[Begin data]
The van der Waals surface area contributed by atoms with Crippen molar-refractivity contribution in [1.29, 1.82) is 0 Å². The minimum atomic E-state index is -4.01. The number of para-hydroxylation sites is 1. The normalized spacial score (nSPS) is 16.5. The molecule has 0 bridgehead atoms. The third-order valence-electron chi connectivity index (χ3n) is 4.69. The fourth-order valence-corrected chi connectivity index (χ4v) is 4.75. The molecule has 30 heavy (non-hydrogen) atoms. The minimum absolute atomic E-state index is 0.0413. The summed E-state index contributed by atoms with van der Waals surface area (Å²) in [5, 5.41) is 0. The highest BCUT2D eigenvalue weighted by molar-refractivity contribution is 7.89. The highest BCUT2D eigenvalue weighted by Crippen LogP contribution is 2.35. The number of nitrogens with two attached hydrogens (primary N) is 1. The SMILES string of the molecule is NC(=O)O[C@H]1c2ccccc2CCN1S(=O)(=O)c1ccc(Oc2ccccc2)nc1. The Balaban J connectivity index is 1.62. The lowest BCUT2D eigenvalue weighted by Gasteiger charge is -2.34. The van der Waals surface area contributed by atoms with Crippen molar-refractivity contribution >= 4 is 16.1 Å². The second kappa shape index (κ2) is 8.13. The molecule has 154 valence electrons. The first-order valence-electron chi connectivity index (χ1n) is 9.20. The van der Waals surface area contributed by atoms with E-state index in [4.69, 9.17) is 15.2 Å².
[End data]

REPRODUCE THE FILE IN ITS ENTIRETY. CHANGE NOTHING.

The van der Waals surface area contributed by atoms with Crippen molar-refractivity contribution in [1.29, 1.82) is 0 Å². The minimum atomic E-state index is -4.01. The number of para-hydroxylation sites is 1. The normalized spacial score (nSPS) is 16.5. The molecule has 0 bridgehead atoms. The third-order valence-electron chi connectivity index (χ3n) is 4.69. The fourth-order valence-corrected chi connectivity index (χ4v) is 4.75. The molecule has 30 heavy (non-hydrogen) atoms. The minimum absolute atomic E-state index is 0.0413. The summed E-state index contributed by atoms with van der Waals surface area (Å²) in [5, 5.41) is 0. The highest BCUT2D eigenvalue weighted by molar-refractivity contribution is 7.89. The highest BCUT2D eigenvalue weighted by Crippen LogP contribution is 2.35. The number of nitrogens with two attached hydrogens (primary N) is 1. The SMILES string of the molecule is NC(=O)O[C@H]1c2ccccc2CCN1S(=O)(=O)c1ccc(Oc2ccccc2)nc1. The Balaban J connectivity index is 1.62. The lowest BCUT2D eigenvalue weighted by Gasteiger charge is -2.34. The van der Waals surface area contributed by atoms with Crippen molar-refractivity contribution >= 4 is 16.1 Å². The second kappa shape index (κ2) is 8.13. The molecule has 154 valence electrons. The first-order valence-electron chi connectivity index (χ1n) is 9.20. The van der Waals surface area contributed by atoms with E-state index in [4.69, 9.17) is 15.2 Å².